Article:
Please don’t mistake these comments as mere rant, seeping from another wounded, disappointed apologist looking for spiritual pegs on which to hang his allegorical garments. Atmosphere is everything to Lewis: it’s what makes a countryside, a sunrise, a waterfall, a poem, a book, worth viewing, worth inhabiting. Prince Caspian, the book, is awash in nature, of boisterous Bacchanalian grandeur and joy—and thereby we are drawn in, captivated, enchanted, incarnate. Adamson has a glass eye and tin ear for such subtleties. This is epic movie making, not nuanced scene-setting; the closest the movie comes to it is near the end when the trees clasp their hands and the river rises up to restore order and balance in Narnia. More of this, sir, and less of the rest.
Anyone making this sequel would face the unenviable task of following perhaps the most beloved book of all those that Lewis wrote: The Lion, the Witch, and the Wardrobe. It is a hard act to follow both theologically and, perhaps, cinematically, for is there anything that happens in Prince Caspian as momentous and as personally moving as confronting the raw evil of an oppressed Narnia, the anticipation of Aslan’s arrival, the climactic spiritual warfare between him and Queen Jadis, followed by his resurrection and the renewal of Narnia? The Fall, the Sacrifice, the Redemption, the Reign. How can that be topped? It can’t.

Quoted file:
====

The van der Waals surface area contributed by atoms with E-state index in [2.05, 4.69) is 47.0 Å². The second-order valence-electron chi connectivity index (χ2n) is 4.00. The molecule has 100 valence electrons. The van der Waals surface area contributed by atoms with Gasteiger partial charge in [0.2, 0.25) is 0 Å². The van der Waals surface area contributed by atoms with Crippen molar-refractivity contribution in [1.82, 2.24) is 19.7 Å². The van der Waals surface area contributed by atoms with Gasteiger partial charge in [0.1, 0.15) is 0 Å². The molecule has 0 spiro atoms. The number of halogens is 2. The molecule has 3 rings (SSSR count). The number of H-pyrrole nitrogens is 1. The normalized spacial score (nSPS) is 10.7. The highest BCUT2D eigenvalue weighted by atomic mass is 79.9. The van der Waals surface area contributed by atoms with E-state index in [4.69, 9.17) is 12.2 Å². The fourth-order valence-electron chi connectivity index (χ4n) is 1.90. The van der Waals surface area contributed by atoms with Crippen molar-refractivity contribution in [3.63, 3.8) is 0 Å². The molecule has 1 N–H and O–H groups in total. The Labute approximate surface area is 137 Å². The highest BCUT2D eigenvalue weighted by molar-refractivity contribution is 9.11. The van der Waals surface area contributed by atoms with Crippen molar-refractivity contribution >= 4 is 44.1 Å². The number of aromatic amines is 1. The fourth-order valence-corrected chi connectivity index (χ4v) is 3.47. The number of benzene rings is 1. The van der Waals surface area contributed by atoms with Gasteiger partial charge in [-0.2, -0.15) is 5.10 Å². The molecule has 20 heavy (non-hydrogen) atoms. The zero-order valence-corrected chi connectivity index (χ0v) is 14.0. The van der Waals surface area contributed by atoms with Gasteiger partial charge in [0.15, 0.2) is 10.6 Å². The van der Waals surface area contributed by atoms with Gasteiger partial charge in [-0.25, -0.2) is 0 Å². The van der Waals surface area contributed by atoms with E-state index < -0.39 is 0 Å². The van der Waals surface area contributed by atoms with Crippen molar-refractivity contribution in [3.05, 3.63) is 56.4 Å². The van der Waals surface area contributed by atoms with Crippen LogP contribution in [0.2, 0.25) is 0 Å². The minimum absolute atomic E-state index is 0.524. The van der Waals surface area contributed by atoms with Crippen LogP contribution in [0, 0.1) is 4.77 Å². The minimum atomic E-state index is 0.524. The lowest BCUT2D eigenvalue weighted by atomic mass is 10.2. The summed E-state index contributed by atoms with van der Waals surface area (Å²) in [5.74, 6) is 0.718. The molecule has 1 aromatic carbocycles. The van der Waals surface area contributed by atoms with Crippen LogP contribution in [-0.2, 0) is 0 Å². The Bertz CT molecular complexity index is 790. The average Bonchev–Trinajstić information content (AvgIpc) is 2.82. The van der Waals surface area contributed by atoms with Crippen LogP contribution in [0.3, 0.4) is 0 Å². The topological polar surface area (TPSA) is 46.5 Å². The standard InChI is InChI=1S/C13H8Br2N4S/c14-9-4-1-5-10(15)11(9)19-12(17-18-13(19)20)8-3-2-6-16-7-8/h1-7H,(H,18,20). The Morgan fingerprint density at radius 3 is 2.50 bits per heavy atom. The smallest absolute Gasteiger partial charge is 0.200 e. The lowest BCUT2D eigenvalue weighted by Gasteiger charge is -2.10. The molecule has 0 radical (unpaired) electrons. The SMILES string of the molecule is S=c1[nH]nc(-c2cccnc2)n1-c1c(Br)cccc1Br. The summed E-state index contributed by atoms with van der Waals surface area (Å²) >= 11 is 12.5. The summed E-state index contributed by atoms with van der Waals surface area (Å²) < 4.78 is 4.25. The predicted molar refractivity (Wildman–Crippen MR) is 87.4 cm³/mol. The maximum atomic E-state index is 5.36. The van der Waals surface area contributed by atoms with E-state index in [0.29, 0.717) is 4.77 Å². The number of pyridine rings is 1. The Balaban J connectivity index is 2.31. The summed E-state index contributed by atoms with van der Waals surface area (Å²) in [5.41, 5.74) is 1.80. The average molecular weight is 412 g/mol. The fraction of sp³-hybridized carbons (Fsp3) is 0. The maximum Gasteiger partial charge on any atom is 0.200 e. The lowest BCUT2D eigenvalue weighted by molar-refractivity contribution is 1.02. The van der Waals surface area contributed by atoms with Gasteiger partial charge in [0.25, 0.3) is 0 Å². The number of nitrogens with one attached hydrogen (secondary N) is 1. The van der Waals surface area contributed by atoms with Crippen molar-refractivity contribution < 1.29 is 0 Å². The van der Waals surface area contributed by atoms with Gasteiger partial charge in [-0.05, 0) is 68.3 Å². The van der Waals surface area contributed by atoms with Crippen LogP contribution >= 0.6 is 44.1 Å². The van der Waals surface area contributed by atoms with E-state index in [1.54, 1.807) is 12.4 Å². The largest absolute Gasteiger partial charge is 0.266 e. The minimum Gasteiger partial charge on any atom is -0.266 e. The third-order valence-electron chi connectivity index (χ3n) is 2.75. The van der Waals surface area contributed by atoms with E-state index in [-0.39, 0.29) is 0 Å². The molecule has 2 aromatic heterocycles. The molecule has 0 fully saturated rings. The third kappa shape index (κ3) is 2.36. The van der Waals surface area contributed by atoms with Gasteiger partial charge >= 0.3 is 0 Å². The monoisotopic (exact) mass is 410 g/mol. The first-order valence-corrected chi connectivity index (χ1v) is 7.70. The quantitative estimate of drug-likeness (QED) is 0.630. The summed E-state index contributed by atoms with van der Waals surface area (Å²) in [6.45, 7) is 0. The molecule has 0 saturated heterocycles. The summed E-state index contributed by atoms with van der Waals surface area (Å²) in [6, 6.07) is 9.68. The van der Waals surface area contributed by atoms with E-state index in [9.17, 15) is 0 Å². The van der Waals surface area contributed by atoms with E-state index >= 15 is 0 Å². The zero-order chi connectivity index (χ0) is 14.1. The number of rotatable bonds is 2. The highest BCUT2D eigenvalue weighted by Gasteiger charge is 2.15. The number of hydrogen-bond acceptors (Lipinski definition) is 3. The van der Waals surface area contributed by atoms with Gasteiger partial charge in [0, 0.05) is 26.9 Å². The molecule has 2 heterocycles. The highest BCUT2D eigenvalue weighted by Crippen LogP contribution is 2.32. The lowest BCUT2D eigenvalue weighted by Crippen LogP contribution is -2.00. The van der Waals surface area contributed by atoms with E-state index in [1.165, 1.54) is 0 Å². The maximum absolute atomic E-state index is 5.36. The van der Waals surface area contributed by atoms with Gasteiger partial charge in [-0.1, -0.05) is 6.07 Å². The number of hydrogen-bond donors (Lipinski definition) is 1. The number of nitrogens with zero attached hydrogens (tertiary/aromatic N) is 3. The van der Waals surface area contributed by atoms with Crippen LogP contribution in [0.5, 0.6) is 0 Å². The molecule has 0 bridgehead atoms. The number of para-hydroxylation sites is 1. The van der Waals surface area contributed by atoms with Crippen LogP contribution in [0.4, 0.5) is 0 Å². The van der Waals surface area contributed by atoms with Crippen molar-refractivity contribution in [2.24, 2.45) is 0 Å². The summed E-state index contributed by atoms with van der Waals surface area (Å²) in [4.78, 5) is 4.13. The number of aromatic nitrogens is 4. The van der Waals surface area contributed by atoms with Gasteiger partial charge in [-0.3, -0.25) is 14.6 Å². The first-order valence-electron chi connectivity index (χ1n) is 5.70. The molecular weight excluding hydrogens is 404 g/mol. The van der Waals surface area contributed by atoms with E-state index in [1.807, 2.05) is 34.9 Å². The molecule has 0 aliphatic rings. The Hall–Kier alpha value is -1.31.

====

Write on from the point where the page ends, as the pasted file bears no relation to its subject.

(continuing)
But it can be extended and branched out by gathering a new cast of characters placed in circumstances equally perilous and challenging. What would happen if Narnians forgot who Aslan is? What if they became oblivious to their history and the true story of their redemption? Lewis knew this theme well, for it described his own experience of the modern world, a world drowning in its own self-afflicted amnesia. And thus he wrote a much different sort of story to bridge them and us onto the Narnian future, bringing the Pevensies back in a rather ingenious time-displacement story told simultaneously retrospectively (through Trumpkin’s account of Dr. Cornelius’ mentorship over Caspian) and prospectively (through his familiar narrator’s wistful voice).
Prince Caspian, thus, is about what happens next, what happens when the mystique and the mystery of life has been stripped away or treated contemptuously—about what happens when Aslan’s true nature and the Pevensie’s righteous reign are discarded or buried or ignored. A movie made of such poignant substance, could be transcendent, lyrical, mythopoeic, could be a wondrous standalone tale in itself—as the forgotten kings and queens of Narnia return not a moment too soon to help the noble but naive Prince Caspian learn his destiny and help true Narnians recover their birthright. Regrettably, that is not the movie Andrew Adamson and his crew have chosen to make.